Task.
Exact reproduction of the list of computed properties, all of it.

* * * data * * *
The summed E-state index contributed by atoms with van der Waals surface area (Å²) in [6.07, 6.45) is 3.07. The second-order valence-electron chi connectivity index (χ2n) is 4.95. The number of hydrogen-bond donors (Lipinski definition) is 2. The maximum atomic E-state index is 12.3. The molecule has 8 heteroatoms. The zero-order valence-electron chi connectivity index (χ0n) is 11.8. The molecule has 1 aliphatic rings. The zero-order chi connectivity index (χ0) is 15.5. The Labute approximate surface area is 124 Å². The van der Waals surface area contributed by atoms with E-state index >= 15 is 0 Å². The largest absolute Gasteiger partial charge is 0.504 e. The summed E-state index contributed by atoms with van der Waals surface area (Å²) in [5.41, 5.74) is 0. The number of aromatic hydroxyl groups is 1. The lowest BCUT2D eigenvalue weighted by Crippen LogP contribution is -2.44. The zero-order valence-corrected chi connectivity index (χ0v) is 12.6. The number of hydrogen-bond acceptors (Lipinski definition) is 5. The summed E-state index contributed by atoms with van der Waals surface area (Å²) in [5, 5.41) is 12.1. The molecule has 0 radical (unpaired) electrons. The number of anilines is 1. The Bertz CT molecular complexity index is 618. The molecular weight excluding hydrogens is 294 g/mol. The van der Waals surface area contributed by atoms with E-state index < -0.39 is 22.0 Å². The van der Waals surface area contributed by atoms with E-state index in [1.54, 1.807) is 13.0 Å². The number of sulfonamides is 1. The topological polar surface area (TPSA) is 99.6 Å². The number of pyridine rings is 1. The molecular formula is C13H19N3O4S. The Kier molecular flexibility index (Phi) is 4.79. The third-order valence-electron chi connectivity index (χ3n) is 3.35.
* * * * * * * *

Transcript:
The summed E-state index contributed by atoms with van der Waals surface area (Å²) in [6.07, 6.45) is 3.07. The second-order valence-electron chi connectivity index (χ2n) is 4.95. The number of hydrogen-bond donors (Lipinski definition) is 2. The maximum atomic E-state index is 12.3. The molecule has 8 heteroatoms. The zero-order valence-electron chi connectivity index (χ0n) is 11.8. The molecule has 1 aliphatic rings. The zero-order chi connectivity index (χ0) is 15.5. The Labute approximate surface area is 124 Å². The van der Waals surface area contributed by atoms with E-state index >= 15 is 0 Å². The largest absolute Gasteiger partial charge is 0.504 e. The summed E-state index contributed by atoms with van der Waals surface area (Å²) in [5.41, 5.74) is 0. The number of aromatic hydroxyl groups is 1. The lowest BCUT2D eigenvalue weighted by Crippen LogP contribution is -2.44. The zero-order valence-corrected chi connectivity index (χ0v) is 12.6. The number of hydrogen-bond acceptors (Lipinski definition) is 5. The summed E-state index contributed by atoms with van der Waals surface area (Å²) in [5, 5.41) is 12.1. The molecule has 0 radical (unpaired) electrons. The number of anilines is 1. The Bertz CT molecular complexity index is 618. The molecular weight excluding hydrogens is 294 g/mol. The van der Waals surface area contributed by atoms with E-state index < -0.39 is 22.0 Å². The van der Waals surface area contributed by atoms with E-state index in [1.54, 1.807) is 13.0 Å². The number of sulfonamides is 1. The topological polar surface area (TPSA) is 99.6 Å². The number of pyridine rings is 1. The molecular formula is C13H19N3O4S. The Kier molecular flexibility index (Phi) is 4.79. The third-order valence-electron chi connectivity index (χ3n) is 3.35.